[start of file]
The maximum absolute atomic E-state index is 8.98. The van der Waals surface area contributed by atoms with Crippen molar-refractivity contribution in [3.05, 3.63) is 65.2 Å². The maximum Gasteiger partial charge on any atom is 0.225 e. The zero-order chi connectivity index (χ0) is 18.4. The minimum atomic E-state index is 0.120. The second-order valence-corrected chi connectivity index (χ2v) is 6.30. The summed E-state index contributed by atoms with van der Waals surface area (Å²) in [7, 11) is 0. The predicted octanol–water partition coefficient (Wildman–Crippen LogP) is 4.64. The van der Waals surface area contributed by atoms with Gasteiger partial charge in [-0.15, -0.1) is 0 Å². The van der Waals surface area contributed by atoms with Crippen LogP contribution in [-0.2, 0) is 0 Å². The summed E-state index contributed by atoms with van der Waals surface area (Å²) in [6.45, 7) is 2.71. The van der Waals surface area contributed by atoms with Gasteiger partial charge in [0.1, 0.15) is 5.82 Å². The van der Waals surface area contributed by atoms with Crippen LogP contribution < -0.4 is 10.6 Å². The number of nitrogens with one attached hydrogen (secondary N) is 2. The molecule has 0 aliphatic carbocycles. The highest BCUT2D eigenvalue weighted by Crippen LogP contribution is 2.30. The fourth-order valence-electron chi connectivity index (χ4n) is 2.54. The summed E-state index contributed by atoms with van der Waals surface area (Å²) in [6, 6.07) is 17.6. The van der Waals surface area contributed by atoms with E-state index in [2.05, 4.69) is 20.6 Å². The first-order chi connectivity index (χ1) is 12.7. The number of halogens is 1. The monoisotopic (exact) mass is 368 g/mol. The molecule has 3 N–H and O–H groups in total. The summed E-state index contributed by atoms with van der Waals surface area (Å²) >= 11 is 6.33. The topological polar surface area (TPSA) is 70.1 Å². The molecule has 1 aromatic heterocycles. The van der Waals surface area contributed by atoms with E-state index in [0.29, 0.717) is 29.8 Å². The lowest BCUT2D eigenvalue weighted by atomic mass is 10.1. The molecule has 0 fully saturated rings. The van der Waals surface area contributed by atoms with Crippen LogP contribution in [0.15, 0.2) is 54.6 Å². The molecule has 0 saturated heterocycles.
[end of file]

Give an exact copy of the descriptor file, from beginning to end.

The maximum absolute atomic E-state index is 8.98. The van der Waals surface area contributed by atoms with Crippen molar-refractivity contribution in [3.05, 3.63) is 65.2 Å². The maximum Gasteiger partial charge on any atom is 0.225 e. The zero-order chi connectivity index (χ0) is 18.4. The minimum atomic E-state index is 0.120. The second-order valence-corrected chi connectivity index (χ2v) is 6.30. The summed E-state index contributed by atoms with van der Waals surface area (Å²) in [7, 11) is 0. The predicted octanol–water partition coefficient (Wildman–Crippen LogP) is 4.64. The van der Waals surface area contributed by atoms with Gasteiger partial charge in [-0.15, -0.1) is 0 Å². The van der Waals surface area contributed by atoms with Crippen LogP contribution in [-0.2, 0) is 0 Å². The summed E-state index contributed by atoms with van der Waals surface area (Å²) in [6.45, 7) is 2.71. The van der Waals surface area contributed by atoms with Gasteiger partial charge in [0.1, 0.15) is 5.82 Å². The van der Waals surface area contributed by atoms with Crippen LogP contribution < -0.4 is 10.6 Å². The number of nitrogens with one attached hydrogen (secondary N) is 2. The molecule has 0 aliphatic carbocycles. The highest BCUT2D eigenvalue weighted by Crippen LogP contribution is 2.30. The fourth-order valence-electron chi connectivity index (χ4n) is 2.54. The summed E-state index contributed by atoms with van der Waals surface area (Å²) in [6, 6.07) is 17.6. The van der Waals surface area contributed by atoms with E-state index in [2.05, 4.69) is 20.6 Å². The first-order chi connectivity index (χ1) is 12.7. The number of halogens is 1. The monoisotopic (exact) mass is 368 g/mol. The molecule has 3 N–H and O–H groups in total. The summed E-state index contributed by atoms with van der Waals surface area (Å²) >= 11 is 6.33. The topological polar surface area (TPSA) is 70.1 Å². The molecule has 1 aromatic heterocycles. The van der Waals surface area contributed by atoms with E-state index in [0.29, 0.717) is 29.8 Å². The lowest BCUT2D eigenvalue weighted by atomic mass is 10.1. The molecule has 0 fully saturated rings. The van der Waals surface area contributed by atoms with Crippen LogP contribution in [0.15, 0.2) is 54.6 Å². The molecule has 0 saturated heterocycles.